This brings me neatly to the third argument, which is that wine shows are needed in order to guide the consumer towards ‘good’ wines. As we know, there is a lot more at stake at a wine show than received criticism or praise from fellow industry members and a hearty schmoozefest. Wines that score well in shows will go on to be touted by the wineries’ marketing teams. Medals will be plastered on wineries’ websites, brochures, and cellar doors, and shiny stickers will adorn their bottles. Wines sales will almost certainly increase because consumers will assume the wines must be good if they’ve won medals. This misguided belief on the part of the consumer is entirely the fault of the wine industry’s reverence towards wine shows. By placing such importance on arbitrary scores arrived at within the confines of a flawed system, we have hoodwinked the very people who rely on us for professional advice and recommendations; All those official looking stickers, all those mentions in the media. The stakes are high when money is involved, and you can’t blame the wineries for entering their wines into dozens of shows if winning means significantly increased brand recognition and profit. However, improving the palates of wine professionals and enticing international wine personalities while patting each other on the backs is not reason enough in my book to validate the continued existence of the wine show. To argue that your average wine drinker needs to be told in the form of awards and stickers which wine they should be drinking is seriously underestimating them. And to assume that we as an industry can tell them which is a ‘correct’ wine and which isn’t through a series of clinical tastings and scorings, is downright arrogant on our part. (It should be noted that the same goes for a wine writers, whose job I think it is to tell the stories of the wines and winemakers that excite them. Readers can decide for themselves whether their tastes align with a particular writer or not. The listing off of tastings notes and assigning of scores shouldn’t be the job of wine writers either, but that’s for another post!
One of the things I love about wine is that it draws perhaps a more diverse group of individuals to it than any other industry. There are right-brained scientists and the left-winged artists, fact checkers and list makers, bohemians and historians, mathematicians and linguists. We all approach wine differently. Our cellars and fridges are filled with wildly varying wines. What some may view as faults, other may view as flavour. What constitutes overworked for one may equal perfection for another. Acting as though judging wine is not personal and that our own tastes do not enter into our scoring is unrealistic. We are human beings. We come with our own experiences and prejudices, and besides sucking every bit of joy out of wine, scoring it on a 20 point scale (in reality a 5-6 point scale, or even on a 100 point scale as many of the shows are now switching to) completely impartially is not possible. And a system which is so riddled with impartiality, no matter how hard it tries to be egalitarian, or how seriously it is taken, or how rigorously its judges are trained, should not, in my opinion, be held as the standard for which all wines are assessed, particularly to the extent that it affects an entire wine culture.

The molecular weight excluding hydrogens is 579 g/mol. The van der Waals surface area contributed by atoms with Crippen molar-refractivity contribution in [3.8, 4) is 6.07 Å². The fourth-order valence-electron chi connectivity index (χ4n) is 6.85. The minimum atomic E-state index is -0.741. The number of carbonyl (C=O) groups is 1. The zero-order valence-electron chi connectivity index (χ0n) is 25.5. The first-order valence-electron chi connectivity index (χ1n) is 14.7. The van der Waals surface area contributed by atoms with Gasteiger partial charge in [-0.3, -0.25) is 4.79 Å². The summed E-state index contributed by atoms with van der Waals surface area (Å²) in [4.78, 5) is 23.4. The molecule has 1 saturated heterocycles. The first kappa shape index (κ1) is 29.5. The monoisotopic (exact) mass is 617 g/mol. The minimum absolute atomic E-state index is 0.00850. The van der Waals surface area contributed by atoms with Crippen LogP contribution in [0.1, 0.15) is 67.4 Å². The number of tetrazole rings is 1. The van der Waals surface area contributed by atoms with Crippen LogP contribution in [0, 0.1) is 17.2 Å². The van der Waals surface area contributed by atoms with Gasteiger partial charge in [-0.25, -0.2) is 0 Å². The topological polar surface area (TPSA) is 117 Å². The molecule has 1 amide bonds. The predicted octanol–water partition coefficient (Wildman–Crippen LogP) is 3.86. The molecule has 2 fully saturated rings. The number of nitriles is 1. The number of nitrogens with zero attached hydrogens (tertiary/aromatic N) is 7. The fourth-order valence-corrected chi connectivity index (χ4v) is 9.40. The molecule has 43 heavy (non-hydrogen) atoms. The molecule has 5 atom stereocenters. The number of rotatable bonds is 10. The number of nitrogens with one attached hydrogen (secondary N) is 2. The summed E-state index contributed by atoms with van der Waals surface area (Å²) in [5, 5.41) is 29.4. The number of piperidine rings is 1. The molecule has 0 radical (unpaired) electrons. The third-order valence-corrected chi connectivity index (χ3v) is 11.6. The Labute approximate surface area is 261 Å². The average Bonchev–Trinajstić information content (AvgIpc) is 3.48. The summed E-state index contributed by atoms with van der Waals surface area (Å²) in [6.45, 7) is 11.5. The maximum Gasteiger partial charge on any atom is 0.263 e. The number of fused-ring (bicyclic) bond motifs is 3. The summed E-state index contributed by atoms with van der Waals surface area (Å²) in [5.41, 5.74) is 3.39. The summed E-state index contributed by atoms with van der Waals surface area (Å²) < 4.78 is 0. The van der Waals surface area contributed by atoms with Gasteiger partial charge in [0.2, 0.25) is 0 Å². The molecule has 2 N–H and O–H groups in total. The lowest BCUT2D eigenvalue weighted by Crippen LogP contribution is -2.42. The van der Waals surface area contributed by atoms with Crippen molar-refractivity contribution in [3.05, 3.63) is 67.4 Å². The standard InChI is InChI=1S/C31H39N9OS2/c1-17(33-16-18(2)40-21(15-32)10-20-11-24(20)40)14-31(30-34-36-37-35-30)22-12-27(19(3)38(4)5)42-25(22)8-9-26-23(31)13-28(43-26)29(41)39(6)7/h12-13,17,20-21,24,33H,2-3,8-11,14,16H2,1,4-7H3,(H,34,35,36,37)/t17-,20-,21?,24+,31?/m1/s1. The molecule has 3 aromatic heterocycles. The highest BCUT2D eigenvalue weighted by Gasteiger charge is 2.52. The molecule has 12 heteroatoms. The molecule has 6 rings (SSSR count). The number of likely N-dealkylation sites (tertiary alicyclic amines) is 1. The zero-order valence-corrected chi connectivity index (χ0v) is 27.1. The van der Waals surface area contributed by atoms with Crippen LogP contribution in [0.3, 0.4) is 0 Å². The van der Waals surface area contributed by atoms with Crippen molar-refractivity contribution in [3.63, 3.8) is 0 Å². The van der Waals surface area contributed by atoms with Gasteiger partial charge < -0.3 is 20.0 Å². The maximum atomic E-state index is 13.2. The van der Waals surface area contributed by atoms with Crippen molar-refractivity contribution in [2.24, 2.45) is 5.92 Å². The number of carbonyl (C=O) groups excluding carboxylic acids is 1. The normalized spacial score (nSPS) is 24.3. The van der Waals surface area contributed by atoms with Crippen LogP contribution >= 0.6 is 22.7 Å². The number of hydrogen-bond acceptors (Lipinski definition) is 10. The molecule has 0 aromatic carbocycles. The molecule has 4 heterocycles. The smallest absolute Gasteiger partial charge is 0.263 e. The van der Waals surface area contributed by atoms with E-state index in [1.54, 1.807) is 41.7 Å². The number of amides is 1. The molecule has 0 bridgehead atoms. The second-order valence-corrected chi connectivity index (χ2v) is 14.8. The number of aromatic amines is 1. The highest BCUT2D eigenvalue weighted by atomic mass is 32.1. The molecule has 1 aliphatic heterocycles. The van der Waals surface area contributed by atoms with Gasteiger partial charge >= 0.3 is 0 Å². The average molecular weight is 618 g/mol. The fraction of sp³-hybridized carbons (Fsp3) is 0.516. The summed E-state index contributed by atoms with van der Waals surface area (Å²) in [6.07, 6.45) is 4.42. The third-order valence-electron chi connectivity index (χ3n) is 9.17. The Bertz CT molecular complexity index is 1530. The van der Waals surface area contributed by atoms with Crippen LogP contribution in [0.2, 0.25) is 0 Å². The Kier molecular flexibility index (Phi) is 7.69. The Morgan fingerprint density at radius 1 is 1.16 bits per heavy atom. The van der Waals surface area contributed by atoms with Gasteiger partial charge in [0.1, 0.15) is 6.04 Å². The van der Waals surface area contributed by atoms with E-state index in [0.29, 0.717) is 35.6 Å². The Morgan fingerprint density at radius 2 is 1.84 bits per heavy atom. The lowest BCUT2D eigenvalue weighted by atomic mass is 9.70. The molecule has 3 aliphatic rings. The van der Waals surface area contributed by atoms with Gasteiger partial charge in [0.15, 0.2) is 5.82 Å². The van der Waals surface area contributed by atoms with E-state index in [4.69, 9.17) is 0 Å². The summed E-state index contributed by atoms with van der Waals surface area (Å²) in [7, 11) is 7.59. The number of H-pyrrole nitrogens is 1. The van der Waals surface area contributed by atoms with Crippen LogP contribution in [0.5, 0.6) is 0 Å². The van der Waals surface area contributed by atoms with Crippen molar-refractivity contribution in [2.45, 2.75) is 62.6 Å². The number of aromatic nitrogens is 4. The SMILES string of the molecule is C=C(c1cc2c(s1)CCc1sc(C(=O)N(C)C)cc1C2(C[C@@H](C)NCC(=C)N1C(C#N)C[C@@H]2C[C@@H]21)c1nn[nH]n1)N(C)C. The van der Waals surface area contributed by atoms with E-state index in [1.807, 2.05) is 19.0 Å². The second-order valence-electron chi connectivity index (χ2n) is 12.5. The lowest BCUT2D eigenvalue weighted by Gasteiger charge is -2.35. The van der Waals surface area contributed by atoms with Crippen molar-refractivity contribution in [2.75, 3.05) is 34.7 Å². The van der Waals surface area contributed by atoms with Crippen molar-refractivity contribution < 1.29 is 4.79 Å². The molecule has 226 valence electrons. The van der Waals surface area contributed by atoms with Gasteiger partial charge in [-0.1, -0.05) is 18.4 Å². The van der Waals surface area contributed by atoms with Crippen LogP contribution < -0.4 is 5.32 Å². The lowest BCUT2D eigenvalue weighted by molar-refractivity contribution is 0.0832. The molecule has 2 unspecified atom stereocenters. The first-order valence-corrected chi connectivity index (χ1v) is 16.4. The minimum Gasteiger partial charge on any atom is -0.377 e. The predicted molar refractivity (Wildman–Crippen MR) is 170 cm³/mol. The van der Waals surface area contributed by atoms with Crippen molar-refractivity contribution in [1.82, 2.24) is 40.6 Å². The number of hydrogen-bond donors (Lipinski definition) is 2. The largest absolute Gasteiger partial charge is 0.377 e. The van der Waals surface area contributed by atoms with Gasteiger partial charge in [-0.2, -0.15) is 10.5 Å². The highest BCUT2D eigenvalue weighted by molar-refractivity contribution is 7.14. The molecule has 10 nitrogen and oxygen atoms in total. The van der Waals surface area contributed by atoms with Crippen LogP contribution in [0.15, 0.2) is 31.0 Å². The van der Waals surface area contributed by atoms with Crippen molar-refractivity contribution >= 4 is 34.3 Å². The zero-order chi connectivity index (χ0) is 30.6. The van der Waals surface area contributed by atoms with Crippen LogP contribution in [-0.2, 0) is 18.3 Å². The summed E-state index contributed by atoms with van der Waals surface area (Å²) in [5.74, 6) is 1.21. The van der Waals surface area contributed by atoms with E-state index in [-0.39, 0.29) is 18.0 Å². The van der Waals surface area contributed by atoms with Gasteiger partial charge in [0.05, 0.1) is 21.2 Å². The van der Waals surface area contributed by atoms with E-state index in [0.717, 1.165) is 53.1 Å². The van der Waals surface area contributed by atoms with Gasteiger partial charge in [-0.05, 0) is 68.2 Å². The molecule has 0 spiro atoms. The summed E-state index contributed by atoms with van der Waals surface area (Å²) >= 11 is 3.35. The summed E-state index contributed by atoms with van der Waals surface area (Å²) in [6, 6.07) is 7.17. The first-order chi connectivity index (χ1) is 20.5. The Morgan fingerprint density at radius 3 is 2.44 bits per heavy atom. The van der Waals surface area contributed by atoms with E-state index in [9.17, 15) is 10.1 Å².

In many of the articles I’ve read about the fallibility of wine shows, the question that rarely seems to get asked is whether we need wine competitions at all? It seems they’re so deeply ingrained within the fabrics of Australian wine society that doing away with them doesn’t seem to be a concept anyone can fathom.
I’ve heard the argument that a decade or two ago, when the fixation on hygiene and technical correctness was just gaining ground, a platform like the wine show helped winemakers improve their overall winemaking standards. This may have been the case then then, but how relevant is it now when Australia is an established winemaking country? Aussie wine drinkers today are looking for more than just technical correctness. They are bored with wines cut from the same cloth year after year. The wine show only seems to place constraint on winemakers rather than the freedom and creativity needed to break that mould.
So can the wine industry survive without wine shows? Are we as humans so conditioned to categorise and card catalogue, to draw lines in the sand to create order in our lives that we can’t imagine allowing others to love wines simply on their own merits? Is the ubiquitous ‘consumer’ such a simple creature he needs to be told which wine to buy based on the puffing of its chest and the fanning its feathers? Or is it purely a matter of money? Is the revenue and publicity generated on both sides of the fence just too tempting to do away with?
What would happen to the Australian wine industry if the show system were to disappear? To be phased out, thought of as a thing of the past, an antiquated system without much relevance now. Imagine a wine world where winemakers, pressured to make medal-winning creations year after year, were instead free to make the kinds of wines they actually drink at home, those that excite them, that push boundaries, that are truly gluggable and that singularly express their place in the world…
Well, one can dream…